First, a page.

Difference between revisions of "LDraw Files Requirements"
m (→Header specifications: maybe like this?)
Revision as of 11:45, 11 April 2010
Parts made for the LDraw parts library are bound to certain technical restrictions. These restrictions may confuse newbie part authors and thus they are listed here, along with the methods of taking care of them. Taking care of these restrictions will also give more probability for fast certification at the parts tracker.
These issues are checked for and typically corrected by the DATHeader tool.
Filename and title length
Filenames of parts are to be no longer than twenty-five characters, including the .dat-extension. This restriction was eight characters plus the .dat-extension (DOS filename length), but was recently extended. Titles of parts are to be no longer than sixty-four characters in length.
Complexity means that the internal facet lines of quadrilaterals intersect themselves. They are also nicknamed as "bowtie quadrilaterals" on the parts tracker. They are corrected by changing the order of the vertices, making it simple again. Complexity is not an issue for triangles as they, having only three vertices, are unable to intersect themselves.
Concavity means that an internal angle of a quadrilateral is greater than 179.9 degrees or smaller than 0.025 degrees, as taken from the official specifications. The fix for concavity is to split them into two triangles. Triangles, having only three vertices, are always convex.
Non-co-planarity means that all vertices of a quadrilateral do not reside in the same plane. Quadrilaterals like this, that have one point outside the plane, are also nicknamed as "warped quads" on the parts tracker. These quadrilaterals are typically present in curved shapes. Non-co-planar quadrilaterals are tolerated up to three degrees, with one degree limit being "ideal", especially for large quadrilaterals. The fix to these quadrilaterals is to split them into two triangles. Triangles, having only three vertices, are always co-planar.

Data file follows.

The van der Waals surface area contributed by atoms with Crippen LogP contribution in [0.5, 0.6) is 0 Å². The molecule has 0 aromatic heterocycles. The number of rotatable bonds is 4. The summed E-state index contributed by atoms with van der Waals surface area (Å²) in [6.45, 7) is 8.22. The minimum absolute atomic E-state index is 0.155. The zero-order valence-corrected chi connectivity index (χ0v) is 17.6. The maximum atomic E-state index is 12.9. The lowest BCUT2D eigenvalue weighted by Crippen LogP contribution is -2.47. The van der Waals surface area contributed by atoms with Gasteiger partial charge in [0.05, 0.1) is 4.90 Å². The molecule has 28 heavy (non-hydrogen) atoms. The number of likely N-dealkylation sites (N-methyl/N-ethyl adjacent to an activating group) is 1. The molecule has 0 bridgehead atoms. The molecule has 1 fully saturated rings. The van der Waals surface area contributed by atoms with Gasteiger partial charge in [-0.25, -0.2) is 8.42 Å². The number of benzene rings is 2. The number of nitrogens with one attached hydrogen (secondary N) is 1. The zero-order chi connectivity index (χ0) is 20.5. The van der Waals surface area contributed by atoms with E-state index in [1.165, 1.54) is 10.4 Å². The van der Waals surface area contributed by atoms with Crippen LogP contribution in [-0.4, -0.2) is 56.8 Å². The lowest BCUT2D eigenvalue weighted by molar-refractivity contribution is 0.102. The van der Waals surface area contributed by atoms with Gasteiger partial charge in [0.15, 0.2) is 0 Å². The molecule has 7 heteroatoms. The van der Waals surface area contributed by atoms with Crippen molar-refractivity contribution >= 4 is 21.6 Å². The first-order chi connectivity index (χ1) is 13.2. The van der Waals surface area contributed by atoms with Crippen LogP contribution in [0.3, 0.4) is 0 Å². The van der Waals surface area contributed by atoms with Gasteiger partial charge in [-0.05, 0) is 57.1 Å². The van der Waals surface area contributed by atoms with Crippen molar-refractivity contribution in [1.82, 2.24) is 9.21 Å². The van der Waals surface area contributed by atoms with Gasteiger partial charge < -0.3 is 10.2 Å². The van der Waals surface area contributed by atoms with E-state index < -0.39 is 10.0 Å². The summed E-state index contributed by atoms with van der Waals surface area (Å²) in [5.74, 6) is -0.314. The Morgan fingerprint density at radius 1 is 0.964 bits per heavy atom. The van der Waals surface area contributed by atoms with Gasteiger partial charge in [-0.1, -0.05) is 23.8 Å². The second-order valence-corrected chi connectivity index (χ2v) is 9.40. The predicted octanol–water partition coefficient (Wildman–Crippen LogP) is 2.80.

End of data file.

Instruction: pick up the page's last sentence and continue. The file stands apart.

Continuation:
Collinearity means that three or more vertices of a polygon reside in the same straight line. Polygons like this are also nicknamed as "degenerated or deformed polygons" on the parts tracker.
These are dealt with case-by-case basis. Collinear triangles, being only lines, are typically deleted, while quadrilaterals are either turned into triangles by deleting the middle vertex within the line (if three within same line) or deleting it entirely (if all four). However, needle polygons like this can be troublesome as their lengthy facet lines might warp a little bit after reforming, causing gaps, so care should be taken when correcting these.
Two or more copies of the same, identical polygon or subfile may not exist within the file. They are typically easy to fix by just deleting the duplicate in question.
Overlapping and intersecting
The exact rules for overlapping may be confusing. According to the official specifications: